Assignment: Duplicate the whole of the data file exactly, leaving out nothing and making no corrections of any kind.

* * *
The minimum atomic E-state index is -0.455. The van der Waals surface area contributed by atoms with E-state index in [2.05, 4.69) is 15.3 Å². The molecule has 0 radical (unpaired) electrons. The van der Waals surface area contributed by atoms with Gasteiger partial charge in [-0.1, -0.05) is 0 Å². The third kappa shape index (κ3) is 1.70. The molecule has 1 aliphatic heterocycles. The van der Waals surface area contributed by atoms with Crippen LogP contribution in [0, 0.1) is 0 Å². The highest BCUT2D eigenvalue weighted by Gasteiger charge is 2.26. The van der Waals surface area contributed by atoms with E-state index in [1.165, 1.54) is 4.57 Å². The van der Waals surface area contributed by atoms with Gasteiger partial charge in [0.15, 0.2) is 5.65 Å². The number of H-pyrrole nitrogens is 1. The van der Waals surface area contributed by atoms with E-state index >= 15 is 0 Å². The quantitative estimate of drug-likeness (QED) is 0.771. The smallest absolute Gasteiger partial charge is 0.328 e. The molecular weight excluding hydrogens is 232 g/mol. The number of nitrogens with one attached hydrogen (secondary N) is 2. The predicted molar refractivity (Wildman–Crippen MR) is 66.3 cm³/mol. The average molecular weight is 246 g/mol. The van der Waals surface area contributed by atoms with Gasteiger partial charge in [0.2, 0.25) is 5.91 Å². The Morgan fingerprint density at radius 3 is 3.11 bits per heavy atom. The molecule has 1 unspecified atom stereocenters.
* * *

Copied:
The minimum atomic E-state index is -0.455. The van der Waals surface area contributed by atoms with E-state index in [2.05, 4.69) is 15.3 Å². The molecule has 0 radical (unpaired) electrons. The van der Waals surface area contributed by atoms with Gasteiger partial charge in [-0.1, -0.05) is 0 Å². The third kappa shape index (κ3) is 1.70. The molecule has 1 aliphatic heterocycles. The van der Waals surface area contributed by atoms with Crippen LogP contribution in [0, 0.1) is 0 Å². The highest BCUT2D eigenvalue weighted by Gasteiger charge is 2.26. The van der Waals surface area contributed by atoms with E-state index in [1.165, 1.54) is 4.57 Å². The van der Waals surface area contributed by atoms with Gasteiger partial charge in [0.15, 0.2) is 5.65 Å². The number of H-pyrrole nitrogens is 1. The van der Waals surface area contributed by atoms with E-state index >= 15 is 0 Å². The quantitative estimate of drug-likeness (QED) is 0.771. The smallest absolute Gasteiger partial charge is 0.328 e. The molecular weight excluding hydrogens is 232 g/mol. The number of nitrogens with one attached hydrogen (secondary N) is 2. The predicted molar refractivity (Wildman–Crippen MR) is 66.3 cm³/mol. The average molecular weight is 246 g/mol. The van der Waals surface area contributed by atoms with Gasteiger partial charge in [0.2, 0.25) is 5.91 Å². The Morgan fingerprint density at radius 3 is 3.11 bits per heavy atom. The molecule has 1 unspecified atom stereocenters.